Hello, my name is Ryan DeGroff and I’ve been kicking diabetes’ butt for 16 years. On February 14th, 1998 at 8 years old, my life changed forever. After about two weeks of not feeling well, days of constant thirst, going to the bathroom 10+ times a day and losing weight my parents knew something was wrong. An hour after visiting the pediatrician we were on our way to the emergency room. From day one my family and I made sure diabetes didn’t change my life. The day after I was discharged from the hospital I played in my first basketball game as a diabetic. At the time, my feeling about my illness was not terrible, I think mostly because I didn’t know what lay ahead. I wasn’t embarrassed but I do remember feeling that I was different from everyone else. This changed during my first summer at Camp Joslin.
On 200 acres outside of Worcester, Massachusetts, I was lucky enough to find a place where I felt at home and with people I could talk too. It became the most influential place of my life at that point in time. Camp Joslin has been a place where young men with diabetes have been spending their summers for more than 60 years. Seeing kids of all ages, with similar interests, all living with diabetes was exactly what I needed at 8 years old. I saw that all of these other boys were living “normal” lives with diabetes and so could I. I just had to figure out how to manage it with sports, school, and anything I wanted to do.
Graduating from high school as a 3 sport athlete proved to me that diabetes did not stop me from doing what I love. I was given the opportunity to play football at Plymouth State University where I really learned how to manage every aspect of diabetes on my own. My first summer home from college I was asked to attend a Children With Diabetes conference with my friend, role model and mentor, Paul Madden. Paul was the camp director for more then 30 years at Camp Joslin and has lived with diabetes for 52 years. The attitude of each and every person involved with Children With Diabetes (CWD) is incredible, I was and continue to be inspired by them. At CWD conferences people smile, laugh, teach and learn and experiencing all of that made it crystal clear what I wanted to do in my life.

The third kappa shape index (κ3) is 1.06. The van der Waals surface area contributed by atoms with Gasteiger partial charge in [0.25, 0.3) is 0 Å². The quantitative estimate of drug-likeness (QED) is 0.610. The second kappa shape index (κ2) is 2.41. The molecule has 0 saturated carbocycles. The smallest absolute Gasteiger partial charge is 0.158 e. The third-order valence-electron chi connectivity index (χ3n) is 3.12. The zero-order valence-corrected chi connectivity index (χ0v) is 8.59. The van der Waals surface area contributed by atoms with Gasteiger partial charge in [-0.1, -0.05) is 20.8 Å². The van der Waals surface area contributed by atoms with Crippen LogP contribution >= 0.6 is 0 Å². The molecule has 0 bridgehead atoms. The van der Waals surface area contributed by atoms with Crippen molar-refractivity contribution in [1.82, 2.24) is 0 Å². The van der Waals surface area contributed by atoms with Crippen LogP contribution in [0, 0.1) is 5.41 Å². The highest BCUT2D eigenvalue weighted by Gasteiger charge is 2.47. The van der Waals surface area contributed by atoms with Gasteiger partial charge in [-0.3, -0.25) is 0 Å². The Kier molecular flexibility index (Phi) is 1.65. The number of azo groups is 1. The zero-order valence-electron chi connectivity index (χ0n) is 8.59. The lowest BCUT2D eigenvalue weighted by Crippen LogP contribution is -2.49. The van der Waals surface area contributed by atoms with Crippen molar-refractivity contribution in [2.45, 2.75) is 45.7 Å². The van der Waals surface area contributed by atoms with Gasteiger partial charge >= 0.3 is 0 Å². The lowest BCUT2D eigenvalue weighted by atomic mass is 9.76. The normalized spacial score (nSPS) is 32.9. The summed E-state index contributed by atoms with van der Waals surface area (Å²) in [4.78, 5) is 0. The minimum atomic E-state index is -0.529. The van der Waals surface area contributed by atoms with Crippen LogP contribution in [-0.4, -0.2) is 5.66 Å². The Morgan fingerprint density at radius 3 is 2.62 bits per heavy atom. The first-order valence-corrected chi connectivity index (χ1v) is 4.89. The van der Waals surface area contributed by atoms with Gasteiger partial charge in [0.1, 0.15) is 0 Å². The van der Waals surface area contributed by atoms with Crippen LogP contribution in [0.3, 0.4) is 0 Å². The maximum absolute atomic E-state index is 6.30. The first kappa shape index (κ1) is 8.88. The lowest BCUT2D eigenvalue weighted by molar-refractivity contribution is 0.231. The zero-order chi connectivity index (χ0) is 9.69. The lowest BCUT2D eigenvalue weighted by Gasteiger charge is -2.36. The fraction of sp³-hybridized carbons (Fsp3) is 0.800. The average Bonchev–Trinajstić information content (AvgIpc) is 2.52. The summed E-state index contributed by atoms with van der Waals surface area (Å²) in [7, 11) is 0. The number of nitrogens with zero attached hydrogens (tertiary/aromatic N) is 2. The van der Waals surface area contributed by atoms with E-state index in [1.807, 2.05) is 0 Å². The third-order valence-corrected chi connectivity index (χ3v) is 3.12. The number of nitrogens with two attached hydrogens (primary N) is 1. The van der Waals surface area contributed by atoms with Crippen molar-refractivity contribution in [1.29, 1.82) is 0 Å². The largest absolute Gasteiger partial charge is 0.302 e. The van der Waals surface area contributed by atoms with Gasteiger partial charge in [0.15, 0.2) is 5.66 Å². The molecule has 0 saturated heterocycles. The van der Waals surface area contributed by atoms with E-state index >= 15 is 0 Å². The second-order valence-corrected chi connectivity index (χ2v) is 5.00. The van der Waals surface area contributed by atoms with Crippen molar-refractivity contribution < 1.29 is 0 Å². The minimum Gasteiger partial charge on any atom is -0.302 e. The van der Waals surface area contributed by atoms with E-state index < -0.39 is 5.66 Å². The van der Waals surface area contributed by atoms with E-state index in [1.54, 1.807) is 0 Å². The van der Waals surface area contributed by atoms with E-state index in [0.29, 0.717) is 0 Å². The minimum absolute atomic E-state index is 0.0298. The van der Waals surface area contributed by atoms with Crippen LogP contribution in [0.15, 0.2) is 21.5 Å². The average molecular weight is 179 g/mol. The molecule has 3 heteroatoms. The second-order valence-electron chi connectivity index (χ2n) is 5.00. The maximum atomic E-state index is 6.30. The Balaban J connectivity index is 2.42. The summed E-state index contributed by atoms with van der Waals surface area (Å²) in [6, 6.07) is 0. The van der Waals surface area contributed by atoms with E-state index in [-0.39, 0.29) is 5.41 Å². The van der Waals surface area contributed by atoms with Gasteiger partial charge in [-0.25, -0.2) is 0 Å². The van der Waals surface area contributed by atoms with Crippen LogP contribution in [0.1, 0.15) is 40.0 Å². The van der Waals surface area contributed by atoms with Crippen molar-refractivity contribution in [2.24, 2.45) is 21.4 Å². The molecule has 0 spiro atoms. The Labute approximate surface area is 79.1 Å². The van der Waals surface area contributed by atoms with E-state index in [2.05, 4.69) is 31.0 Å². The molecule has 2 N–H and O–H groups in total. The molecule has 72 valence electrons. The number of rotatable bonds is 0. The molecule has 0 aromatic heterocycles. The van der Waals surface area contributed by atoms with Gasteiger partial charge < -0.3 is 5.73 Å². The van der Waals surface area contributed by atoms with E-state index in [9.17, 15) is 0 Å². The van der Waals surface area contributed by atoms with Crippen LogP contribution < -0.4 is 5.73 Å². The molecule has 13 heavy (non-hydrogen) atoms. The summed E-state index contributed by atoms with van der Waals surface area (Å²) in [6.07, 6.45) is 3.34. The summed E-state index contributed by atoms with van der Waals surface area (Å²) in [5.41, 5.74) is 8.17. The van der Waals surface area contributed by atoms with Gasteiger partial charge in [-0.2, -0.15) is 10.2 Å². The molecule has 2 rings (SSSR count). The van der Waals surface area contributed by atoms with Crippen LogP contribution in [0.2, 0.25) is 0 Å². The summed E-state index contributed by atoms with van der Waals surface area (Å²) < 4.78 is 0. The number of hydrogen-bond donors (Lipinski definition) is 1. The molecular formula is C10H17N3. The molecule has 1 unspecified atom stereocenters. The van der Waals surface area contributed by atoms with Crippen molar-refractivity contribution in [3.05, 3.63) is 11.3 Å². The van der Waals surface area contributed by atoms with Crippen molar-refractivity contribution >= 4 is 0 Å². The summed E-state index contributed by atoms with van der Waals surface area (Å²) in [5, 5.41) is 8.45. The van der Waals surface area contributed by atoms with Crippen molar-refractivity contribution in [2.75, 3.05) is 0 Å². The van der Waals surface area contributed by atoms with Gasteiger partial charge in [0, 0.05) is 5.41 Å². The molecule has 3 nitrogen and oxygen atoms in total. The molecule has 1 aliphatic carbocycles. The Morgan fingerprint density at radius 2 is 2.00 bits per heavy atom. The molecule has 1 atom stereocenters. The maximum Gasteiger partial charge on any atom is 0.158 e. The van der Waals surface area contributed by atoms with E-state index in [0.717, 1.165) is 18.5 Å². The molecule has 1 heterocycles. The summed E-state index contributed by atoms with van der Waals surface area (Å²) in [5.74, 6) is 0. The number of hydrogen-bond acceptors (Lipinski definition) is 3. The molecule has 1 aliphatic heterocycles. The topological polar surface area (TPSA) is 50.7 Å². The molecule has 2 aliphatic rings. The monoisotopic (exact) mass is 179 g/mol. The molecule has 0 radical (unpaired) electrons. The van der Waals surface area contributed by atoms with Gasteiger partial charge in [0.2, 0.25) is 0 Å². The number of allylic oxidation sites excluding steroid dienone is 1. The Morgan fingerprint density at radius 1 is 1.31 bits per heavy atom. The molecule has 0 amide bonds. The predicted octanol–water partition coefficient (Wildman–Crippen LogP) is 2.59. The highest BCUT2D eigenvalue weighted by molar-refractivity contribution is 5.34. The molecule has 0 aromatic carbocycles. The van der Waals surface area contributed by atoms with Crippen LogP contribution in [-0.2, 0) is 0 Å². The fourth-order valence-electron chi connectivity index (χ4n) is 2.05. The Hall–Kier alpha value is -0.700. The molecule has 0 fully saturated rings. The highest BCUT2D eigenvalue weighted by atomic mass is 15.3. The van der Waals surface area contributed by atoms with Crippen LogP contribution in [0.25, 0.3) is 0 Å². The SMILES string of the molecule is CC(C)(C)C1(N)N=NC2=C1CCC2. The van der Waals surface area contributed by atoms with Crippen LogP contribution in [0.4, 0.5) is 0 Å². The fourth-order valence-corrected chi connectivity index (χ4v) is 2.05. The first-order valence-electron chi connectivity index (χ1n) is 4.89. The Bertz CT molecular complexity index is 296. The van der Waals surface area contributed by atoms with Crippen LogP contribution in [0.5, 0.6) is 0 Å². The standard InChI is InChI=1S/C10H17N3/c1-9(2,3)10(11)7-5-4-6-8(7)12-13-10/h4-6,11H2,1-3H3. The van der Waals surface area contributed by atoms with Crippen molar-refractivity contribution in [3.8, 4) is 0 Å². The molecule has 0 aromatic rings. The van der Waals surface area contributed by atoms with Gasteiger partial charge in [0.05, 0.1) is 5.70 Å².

Diabetes is not just something I live with everyday anymore. Working with individuals with type 1 diabetes is now my passion. For the last 7 years I have been part of the Sports Central staff at the CWD conference held at Disney each summer. Since graduating from college I am focused on finding ways to be part of organizations that are dedicated to bettering the lives of people with diabetes. Last month I became the project manager for a non profit organization named Ha! (Hypoglycemia Awareness). Ha!’s mission is to raise the public’s awareness about hypoglycemia and to educate them about the very serious aspect of diabetes.